Strindberg: painting as catharsis
Playwright August Strindberg was also a painter: this flower-covered wall, one of the very few pictures by the Swede to appear on the market, may seem simple but really reveals all the complexity of his personality.
Estimate: SEK4/6 M (€376,000/564,000)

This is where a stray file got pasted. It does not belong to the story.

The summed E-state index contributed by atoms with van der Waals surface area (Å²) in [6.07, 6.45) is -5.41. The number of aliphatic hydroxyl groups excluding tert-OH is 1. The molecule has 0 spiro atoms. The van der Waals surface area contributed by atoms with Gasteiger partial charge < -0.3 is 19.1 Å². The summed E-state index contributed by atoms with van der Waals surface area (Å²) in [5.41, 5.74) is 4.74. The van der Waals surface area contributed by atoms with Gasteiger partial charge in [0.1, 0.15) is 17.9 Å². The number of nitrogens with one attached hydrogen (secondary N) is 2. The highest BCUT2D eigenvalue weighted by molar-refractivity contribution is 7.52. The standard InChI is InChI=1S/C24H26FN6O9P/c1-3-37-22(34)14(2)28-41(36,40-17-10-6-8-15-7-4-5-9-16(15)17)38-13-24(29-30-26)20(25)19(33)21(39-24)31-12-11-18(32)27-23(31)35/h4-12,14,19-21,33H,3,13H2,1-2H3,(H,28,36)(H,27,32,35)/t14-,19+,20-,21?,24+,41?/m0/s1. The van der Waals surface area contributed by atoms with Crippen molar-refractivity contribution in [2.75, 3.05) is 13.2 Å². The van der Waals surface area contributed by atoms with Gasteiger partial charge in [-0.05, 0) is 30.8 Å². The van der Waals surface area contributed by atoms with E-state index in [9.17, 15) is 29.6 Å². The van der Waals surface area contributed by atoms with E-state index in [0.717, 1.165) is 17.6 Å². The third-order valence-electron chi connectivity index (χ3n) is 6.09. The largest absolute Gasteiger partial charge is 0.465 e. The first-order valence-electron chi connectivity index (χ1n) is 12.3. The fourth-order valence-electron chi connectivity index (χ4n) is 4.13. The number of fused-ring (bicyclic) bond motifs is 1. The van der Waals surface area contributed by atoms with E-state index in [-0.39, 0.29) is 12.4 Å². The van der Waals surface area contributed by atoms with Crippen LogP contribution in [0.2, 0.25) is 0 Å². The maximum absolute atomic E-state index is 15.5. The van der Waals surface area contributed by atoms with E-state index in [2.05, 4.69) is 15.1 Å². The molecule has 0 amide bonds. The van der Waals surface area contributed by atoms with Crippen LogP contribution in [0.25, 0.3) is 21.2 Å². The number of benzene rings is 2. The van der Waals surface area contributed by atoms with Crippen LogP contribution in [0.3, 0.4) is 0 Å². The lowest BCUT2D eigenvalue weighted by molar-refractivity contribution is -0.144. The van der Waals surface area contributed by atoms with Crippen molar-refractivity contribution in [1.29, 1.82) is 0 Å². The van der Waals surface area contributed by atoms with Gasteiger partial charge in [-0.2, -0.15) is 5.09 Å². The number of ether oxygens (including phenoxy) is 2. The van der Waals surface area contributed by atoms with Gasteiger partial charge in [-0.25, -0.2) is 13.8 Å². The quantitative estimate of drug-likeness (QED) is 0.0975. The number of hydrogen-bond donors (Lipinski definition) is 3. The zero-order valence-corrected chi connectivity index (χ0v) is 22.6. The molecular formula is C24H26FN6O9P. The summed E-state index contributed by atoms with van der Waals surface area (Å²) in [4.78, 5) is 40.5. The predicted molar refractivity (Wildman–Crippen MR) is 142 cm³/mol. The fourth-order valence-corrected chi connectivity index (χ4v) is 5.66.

August Strindberg's interest in the treatment of stone walls and ruins began during his first stay in Uppsala in 1872, when he was struck by the effect created by the juxtaposition of greys and the blue of the sky, enlivened by the green of climbing or falling foliage. His first known painting on canvas, dating from the same year, 1872 – a small work in a modest, amateur style, now lost – depicted a Ruin near Tulborn Castle in Scotland (once Mary Stuart's prison), and was based on an engraving. He considered the attempt successful, and was encouraged to continue along this path. Here, in his mature period – we are in 1903 – he returned to the subject once more, employing decidedly indistinct forms, but still with the blue sky that so fascinated him. A poetry and mastery Strindberg knew only too well, as one of the fathers of modern theatre. From the naturalism of his early plays – like Miss Julie of 1888 –, he turned to symbolism with The Dance of Death, 1900-1901. He particularly liked exploring the world of history plays, which reflected the torments assailing him in daily life as someone who suffered from neuroses and attacks of madness. Painting probably represented a means of escape: an idea supported by a predominantly grey palette in stormy scenes depicted with a rapid, spirited touch.